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Lessons learned using Kubernetes in IoT deployments

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Kai Hudalla

Kai Hudalla has been working at Bosch on solutions for the Internet of Things in application domains like smart home, energy management, e-mobility, and automotive long before the term reached its recent popularity and ubiquity. He is an active committer on several Eclipse IoT projects, one of which is the Eclipse Hono project, aiming at providing an integration platform for connecting millions of devices to the cloud. Kai is a regular speaker at conferences and enjoys cooking and golfing whenever weather conditions permit.

At Bosch Software Innovations, we have been using Kubernetes as the core infrastructure framework for managing and deploying the services that make up the Bosch IoT Suite. Kubernetes has allowed our agile development teams to develop a microservices architecture. This allows each team to focus on the specific services of the Bosch IoT Suite that then get integrated into the overall IoT platform.

Most of the technology used in Bosch IoT Suite is developed in open source projects. Two of these projects, Eclipse Hono and Eclipse Ditto, have been leading the way in our adoption of Kubernetes. The Eclipse Ditto project is made up of 6 microservices that are deployed as Kubernetes pods and can be scaled horizontally. The Ditto team uses Kubernetes to improve the reliability and scalability of the Ditto services. Eclipse Hono has 7 microservices that are managed by Kubernetes. They use Kubernetes to make it easier to integrate with and use other open source projects, like EnMasse, Grafana, InfluxDB and Keycloak.

The Bosch developers working on Eclipse Hono and Eclipse Ditto have learned a lot about using Kubernetes for IoT solutions. Are you considering using Kubernetes? Here are some of our lessons learned.

Lessons learned for using Kubernetes

Thomas Jäckle

Thomas Jäckle is a software developer and has been working at Bosch since 2010. Since 2015 he holds the position of lead software developer of the Bosch IoT Things cloud service, and since 2017 he is committer and project lead of the Eclipse Ditto project. He is passionate about software craftsmanship; continuous learning drives his motivation. Thomas holds a Bachelor’s degree in computer science and a Master’s degree in application architecture, both from the Hochschule Furtwangen University in Germany.

  1. Use a managed Kubernetes service.  Running your own Kubernetes service adds extra overhead that you might not need to take on. Due to the popularity of Kubernetes, there are a number of options for using a managed Kubernetes service, including AWS, Google Cloud, MS Azure, and more. Using a managed service means you don’t need to worry about installing security patches or updating to the latest version of Linux required to run Kubernetes. Running on a managed Kubernetes service allows your developers to focus on the IoT application. They don’t have to worry about the underlying infrastructure.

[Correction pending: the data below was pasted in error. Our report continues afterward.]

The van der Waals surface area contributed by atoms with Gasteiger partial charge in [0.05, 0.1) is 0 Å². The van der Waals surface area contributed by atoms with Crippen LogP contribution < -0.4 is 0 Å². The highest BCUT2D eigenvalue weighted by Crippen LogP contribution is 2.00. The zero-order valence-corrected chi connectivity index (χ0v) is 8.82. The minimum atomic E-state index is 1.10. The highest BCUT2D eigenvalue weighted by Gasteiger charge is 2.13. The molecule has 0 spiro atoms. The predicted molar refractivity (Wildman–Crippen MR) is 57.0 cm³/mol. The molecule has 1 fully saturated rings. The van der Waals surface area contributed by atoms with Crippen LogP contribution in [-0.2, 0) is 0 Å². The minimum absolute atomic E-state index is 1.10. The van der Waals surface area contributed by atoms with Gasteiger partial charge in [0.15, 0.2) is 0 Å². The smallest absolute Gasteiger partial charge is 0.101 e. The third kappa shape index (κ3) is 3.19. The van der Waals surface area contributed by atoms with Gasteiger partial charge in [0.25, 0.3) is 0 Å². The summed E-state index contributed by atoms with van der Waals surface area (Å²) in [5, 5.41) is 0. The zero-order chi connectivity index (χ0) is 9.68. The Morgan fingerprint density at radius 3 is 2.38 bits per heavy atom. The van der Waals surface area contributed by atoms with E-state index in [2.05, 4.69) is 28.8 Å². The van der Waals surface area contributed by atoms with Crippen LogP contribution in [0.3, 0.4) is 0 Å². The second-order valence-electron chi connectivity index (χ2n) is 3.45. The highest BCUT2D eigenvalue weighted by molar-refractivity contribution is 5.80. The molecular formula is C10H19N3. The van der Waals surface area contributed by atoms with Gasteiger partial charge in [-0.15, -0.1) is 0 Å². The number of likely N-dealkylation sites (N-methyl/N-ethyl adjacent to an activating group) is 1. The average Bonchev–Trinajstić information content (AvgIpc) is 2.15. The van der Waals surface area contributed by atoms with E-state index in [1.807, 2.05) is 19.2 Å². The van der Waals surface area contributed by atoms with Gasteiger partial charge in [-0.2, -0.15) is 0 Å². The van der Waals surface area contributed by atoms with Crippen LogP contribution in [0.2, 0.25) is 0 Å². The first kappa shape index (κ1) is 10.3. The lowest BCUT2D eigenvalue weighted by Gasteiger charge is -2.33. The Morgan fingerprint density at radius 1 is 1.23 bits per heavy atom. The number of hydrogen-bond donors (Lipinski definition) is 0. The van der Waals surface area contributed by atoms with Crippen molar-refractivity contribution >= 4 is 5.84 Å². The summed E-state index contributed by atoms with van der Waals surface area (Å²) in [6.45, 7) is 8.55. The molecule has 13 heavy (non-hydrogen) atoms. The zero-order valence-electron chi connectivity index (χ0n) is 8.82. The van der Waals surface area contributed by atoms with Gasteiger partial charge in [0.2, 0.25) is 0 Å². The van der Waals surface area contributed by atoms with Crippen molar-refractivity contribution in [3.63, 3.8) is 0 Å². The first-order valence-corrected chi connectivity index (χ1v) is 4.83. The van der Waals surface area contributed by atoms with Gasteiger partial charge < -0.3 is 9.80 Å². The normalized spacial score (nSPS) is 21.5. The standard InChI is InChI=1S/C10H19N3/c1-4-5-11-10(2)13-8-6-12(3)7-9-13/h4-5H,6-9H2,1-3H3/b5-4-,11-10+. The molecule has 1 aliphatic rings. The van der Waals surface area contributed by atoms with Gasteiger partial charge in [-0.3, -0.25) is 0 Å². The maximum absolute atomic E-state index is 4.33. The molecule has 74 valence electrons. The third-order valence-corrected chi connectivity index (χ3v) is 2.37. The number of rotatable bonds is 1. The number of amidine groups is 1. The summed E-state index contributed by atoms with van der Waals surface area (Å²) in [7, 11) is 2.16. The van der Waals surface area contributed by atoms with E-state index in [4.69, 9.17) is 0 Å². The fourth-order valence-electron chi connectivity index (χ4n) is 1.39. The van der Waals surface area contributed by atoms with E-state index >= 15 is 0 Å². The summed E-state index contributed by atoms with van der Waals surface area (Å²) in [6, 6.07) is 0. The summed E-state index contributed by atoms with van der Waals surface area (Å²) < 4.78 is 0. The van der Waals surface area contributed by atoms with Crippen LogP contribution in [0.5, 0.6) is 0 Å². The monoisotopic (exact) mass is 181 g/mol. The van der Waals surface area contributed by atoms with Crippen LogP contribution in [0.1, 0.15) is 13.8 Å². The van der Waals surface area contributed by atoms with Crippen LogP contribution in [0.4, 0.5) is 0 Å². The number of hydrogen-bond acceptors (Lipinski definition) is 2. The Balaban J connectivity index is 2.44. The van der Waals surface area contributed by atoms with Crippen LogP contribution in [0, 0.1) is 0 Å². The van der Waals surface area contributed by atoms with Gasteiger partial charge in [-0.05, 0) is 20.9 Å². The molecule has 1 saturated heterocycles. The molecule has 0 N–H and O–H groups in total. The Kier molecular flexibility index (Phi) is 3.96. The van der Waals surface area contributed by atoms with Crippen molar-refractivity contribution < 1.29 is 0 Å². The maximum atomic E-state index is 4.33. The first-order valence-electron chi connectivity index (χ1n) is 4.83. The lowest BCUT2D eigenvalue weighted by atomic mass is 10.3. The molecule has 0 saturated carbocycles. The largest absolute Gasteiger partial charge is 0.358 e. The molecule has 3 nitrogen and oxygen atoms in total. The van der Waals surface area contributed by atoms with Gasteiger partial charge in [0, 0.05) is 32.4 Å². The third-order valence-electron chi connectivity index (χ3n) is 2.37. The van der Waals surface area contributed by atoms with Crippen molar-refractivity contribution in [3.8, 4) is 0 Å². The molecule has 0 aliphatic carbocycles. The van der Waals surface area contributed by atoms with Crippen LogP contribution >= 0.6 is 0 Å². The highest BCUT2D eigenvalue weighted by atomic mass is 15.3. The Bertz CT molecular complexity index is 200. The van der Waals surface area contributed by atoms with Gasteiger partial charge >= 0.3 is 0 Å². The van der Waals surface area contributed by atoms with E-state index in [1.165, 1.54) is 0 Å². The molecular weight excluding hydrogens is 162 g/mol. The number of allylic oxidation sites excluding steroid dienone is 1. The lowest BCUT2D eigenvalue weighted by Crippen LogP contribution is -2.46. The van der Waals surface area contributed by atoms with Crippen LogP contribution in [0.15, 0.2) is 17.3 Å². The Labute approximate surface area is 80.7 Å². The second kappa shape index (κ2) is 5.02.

2. Use the base Kubernetes distro to ensure portability. Kubernetes makes it easy to move your services between different Kubernetes installations. Some organizations might want to move an IoT application from a self-managed instance to a publicly managed instance of Kubernetes, or even between public providers. If you want this level of portability, it is imperative you use the base Kubernetes distro. Some publicly managed providers will make it possible to use custom plugins that might not be available or supported on the other service. The base Kubernetes distro is certified to ensure portability.

  1. Use some of the popular tools for Kubernetes. There are many tools available to help make it easier to manage and deploy containers using Kubernetes. Some of the tools we found to be most useful include:
  • kops to create new clusters from a command line
  • Helm for deploying a service into an existing cluster
  • Fluentd to collect log files that can then be sent to Elasticsearch and visualized using grafana and influxdb
  • Kubernetes Dashboard provides a nice UI to inspect the usage of a node resource
  1. Install and use a distributed trace utility. For complex systems, debugging problems across services can be a challenge. This is why we recommend using a distributed trace utility, such as Opentracing or Jaeger Tracing.
  2. Importance of understanding the big picture. Kubernetes is a sophisticated and at time complex system to understand. Therefore, it is important to educate yourself on the overall big picture to understand the core concepts, architecture and how the systems interact with each other. We suggest to anyone new to Kubernetes that they read one of the many great books about Kubernetes, e.g. Kubernetes in Action or Kubernetes Up and Running, and take the time to read the Kubernetes documentation.
  3. Keep up to date on Kubernetes. Kubernetes is a fast changing community and technology. For instance, the Kubernetes API is undergoing constant change/extension/deprecation. It is important to keep up to date with these changes in order to not break your deployment. We always recommend to read the release notes for each release and follow the Kubernetes open source community on Github.

More on Kubernetes & open source

The IoT needs Kubernetes. Let us explain why.

We adopted Kubernetes for the Bosch IoT Suite. What led to this decision?

Bosch pursues an open source strategy. Find out why.

The goal of the open source project Eclipse Ditto is to establish a framework for digital twins. Take a closer look.

How the open source project Eclipse Hono addresses the topic of IoT device connectivity.

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